Paper No. 3
Presentation Time: 9:30 AM


SUNDERLIN, David1, MALINCONICO, Lawrence L.1, LIEW, Chun-Wai2, MCKNIGHT, Lucy I.2 and PASSMORE, Jonathan T.2, (1)Geology & Environmental Geosciences, Lafayette College, Van Wickle Hall, Easton, PA 18042, (2)Computer Science, Lafayette College, Easton, PA 18042,

The construction of a measured stratigraphic column is among the first steps in a geologic field study for both professional and novice geologists. Indeed the data in the column are necessary for interpretation of up-section changes of depositional environments or mapping regional/local deformation within a field area. Traditionally stratigraphic columns have either been drawn on graph paper in the field or translated into a diagram from field notes. However, publications and student reports often require that the hand-drawn column or written descriptions of lithologies be converted to digital form. StratLogger is a digital application (“app”) for iOS (iPad) that creates a digital strat column while data are being collected in the field. The app not only aids in streamlining the process of stratigraphic data collection and its digital depiction, pedagogically it allows students to move quickly from simple data collection to hypothesis testing and data interpretation while out in the field.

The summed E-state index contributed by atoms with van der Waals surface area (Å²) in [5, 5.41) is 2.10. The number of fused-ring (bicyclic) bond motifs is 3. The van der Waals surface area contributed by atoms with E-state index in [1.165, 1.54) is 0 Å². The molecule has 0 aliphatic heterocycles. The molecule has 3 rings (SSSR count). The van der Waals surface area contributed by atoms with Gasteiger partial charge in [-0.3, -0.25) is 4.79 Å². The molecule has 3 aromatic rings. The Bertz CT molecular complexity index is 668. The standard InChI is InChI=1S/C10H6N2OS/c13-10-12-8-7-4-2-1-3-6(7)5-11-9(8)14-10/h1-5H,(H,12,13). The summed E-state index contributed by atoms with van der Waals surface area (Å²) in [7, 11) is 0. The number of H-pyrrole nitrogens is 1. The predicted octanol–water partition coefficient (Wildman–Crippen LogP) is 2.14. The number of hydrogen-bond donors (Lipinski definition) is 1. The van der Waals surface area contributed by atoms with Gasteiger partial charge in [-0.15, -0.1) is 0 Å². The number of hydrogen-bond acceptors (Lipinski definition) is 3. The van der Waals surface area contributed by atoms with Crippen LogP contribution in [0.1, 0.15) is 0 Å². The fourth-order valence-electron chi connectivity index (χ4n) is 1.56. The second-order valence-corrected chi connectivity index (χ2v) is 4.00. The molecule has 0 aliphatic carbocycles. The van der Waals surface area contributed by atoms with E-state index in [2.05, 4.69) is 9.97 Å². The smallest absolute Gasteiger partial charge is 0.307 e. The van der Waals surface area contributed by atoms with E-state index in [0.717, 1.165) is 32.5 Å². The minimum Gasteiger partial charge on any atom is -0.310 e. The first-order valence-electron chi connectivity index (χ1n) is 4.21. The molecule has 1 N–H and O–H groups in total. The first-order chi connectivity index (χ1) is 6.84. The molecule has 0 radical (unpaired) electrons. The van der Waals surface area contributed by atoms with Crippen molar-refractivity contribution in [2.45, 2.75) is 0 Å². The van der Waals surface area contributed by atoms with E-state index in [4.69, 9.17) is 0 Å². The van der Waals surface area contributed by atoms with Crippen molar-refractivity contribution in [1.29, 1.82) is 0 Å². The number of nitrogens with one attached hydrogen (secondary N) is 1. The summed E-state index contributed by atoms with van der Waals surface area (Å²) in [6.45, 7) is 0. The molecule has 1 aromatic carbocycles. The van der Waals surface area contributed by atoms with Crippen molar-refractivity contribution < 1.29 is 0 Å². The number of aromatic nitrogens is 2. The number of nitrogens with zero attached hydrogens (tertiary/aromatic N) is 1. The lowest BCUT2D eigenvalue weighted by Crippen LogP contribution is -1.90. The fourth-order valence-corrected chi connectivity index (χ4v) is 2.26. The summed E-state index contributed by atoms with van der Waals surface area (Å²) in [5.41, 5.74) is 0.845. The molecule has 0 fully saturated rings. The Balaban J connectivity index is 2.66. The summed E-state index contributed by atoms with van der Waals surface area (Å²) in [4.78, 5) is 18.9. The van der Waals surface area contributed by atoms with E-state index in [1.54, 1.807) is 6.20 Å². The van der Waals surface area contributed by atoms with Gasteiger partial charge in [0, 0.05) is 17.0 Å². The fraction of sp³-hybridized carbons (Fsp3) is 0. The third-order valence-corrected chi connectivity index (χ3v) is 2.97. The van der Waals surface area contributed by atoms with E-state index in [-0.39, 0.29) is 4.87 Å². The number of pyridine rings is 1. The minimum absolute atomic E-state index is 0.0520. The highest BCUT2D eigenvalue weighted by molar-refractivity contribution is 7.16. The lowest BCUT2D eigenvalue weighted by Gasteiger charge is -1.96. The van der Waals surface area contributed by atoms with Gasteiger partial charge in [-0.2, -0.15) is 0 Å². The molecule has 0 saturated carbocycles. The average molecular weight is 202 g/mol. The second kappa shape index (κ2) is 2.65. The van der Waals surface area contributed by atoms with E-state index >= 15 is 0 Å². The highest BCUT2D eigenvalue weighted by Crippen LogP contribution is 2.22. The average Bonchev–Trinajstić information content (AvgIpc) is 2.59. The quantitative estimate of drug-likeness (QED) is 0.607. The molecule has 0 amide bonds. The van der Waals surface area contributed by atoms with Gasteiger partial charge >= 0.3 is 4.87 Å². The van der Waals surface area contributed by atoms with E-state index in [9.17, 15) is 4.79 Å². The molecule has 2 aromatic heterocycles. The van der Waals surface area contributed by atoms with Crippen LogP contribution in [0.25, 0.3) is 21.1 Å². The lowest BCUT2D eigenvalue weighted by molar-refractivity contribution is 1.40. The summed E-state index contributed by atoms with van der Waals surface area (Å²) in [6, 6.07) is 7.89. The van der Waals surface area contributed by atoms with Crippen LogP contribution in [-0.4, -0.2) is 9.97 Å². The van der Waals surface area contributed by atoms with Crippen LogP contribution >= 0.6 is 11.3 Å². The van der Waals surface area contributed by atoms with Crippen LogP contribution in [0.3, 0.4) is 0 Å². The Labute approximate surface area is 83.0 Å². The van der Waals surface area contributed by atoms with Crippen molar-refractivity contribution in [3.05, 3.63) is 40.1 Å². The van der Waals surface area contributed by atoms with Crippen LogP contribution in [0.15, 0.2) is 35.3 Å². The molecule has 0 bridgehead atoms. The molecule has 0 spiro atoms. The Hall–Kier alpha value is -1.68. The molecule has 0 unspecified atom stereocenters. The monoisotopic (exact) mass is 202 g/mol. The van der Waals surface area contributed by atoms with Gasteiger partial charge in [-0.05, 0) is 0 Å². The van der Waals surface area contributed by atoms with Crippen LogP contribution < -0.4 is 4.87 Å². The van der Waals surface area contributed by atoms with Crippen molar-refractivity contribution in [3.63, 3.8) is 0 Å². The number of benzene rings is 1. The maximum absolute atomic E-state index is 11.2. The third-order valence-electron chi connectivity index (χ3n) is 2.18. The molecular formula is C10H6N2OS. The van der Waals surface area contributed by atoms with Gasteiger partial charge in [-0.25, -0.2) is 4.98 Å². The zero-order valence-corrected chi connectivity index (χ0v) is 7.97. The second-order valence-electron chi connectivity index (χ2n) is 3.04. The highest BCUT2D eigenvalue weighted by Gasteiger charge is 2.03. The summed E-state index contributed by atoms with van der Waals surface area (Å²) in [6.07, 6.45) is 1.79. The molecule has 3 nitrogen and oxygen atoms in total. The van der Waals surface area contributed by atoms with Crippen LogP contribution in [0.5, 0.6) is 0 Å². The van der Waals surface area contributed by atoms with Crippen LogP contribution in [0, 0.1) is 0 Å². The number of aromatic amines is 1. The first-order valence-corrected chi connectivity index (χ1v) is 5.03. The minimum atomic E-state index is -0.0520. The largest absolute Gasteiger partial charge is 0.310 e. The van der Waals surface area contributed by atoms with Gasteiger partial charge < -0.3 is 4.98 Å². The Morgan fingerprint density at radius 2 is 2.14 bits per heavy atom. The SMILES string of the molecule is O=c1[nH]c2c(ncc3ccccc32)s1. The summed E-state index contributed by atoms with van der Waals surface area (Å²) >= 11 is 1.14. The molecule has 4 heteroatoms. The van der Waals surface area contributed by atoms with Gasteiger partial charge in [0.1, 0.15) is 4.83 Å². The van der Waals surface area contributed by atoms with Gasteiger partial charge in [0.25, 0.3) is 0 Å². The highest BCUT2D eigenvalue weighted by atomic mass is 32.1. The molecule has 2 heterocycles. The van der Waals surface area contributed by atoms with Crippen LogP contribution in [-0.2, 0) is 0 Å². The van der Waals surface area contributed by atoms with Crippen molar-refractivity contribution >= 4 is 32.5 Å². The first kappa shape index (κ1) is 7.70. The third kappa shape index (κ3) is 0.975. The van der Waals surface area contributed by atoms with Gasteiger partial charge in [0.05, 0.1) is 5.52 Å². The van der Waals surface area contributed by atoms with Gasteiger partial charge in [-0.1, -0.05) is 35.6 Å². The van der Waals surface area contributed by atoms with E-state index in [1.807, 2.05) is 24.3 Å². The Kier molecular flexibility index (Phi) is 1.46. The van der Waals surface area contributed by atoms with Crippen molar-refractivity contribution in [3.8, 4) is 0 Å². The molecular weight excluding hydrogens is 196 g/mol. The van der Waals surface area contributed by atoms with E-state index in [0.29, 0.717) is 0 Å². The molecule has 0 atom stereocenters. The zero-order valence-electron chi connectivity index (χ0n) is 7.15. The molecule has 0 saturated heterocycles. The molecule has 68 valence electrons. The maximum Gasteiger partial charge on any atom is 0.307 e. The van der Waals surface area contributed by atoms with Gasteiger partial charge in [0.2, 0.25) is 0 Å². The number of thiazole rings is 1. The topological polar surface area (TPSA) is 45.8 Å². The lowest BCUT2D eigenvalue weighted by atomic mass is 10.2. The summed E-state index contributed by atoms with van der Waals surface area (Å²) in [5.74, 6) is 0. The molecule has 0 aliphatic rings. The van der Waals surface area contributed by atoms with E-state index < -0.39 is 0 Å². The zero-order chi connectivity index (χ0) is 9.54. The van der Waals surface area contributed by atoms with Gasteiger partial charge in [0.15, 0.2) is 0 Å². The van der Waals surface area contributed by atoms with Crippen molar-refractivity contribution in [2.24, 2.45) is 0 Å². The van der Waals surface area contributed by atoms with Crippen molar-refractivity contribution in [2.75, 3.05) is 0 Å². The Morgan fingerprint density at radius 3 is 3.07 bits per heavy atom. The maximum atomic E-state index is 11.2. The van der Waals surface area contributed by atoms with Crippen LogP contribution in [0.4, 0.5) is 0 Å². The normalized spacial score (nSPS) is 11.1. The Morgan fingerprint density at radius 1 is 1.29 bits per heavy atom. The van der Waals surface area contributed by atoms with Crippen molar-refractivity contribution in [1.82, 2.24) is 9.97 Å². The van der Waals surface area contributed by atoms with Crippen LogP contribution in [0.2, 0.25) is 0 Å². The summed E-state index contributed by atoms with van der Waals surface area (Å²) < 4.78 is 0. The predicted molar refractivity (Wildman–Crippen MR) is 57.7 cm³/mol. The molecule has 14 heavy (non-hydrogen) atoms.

In StratLogger, the user records bed thickness, lithofacies, biofacies, and contact data in preset and modifiable fields. Each bed/unit record may also be photographed and location referenced by the iPad’s onboard camera and GPS. As each record is collected, a column diagram of the stratigraphic sequence builds in the app, complete with lithology color, lithology texture, and fossil symbols. The recorded data from any measured stratigraphic sequence can be exported as both the live-drawn column image and as a .csv formatted file for use in spreadsheet or other applications.

We believe that the pedagogical value of the app comes in (1) guiding students through appropriate data collection from individual stratigraphic layers and contacts, (2) depicting the data in column form as the students describe the sequence of layers, and (3) asking students to consider their data regarding facies and environmental interpretation with intermittent reflection prompts. With StratLogger, the stratigraphic dataset and digital stratigraphic columns are available while in the field. We hypothesize that as beginning geology students use this technology, they will be better able to understand trends and/or cycles in depositional sequences and hypothesize the paleoenvironments they represent.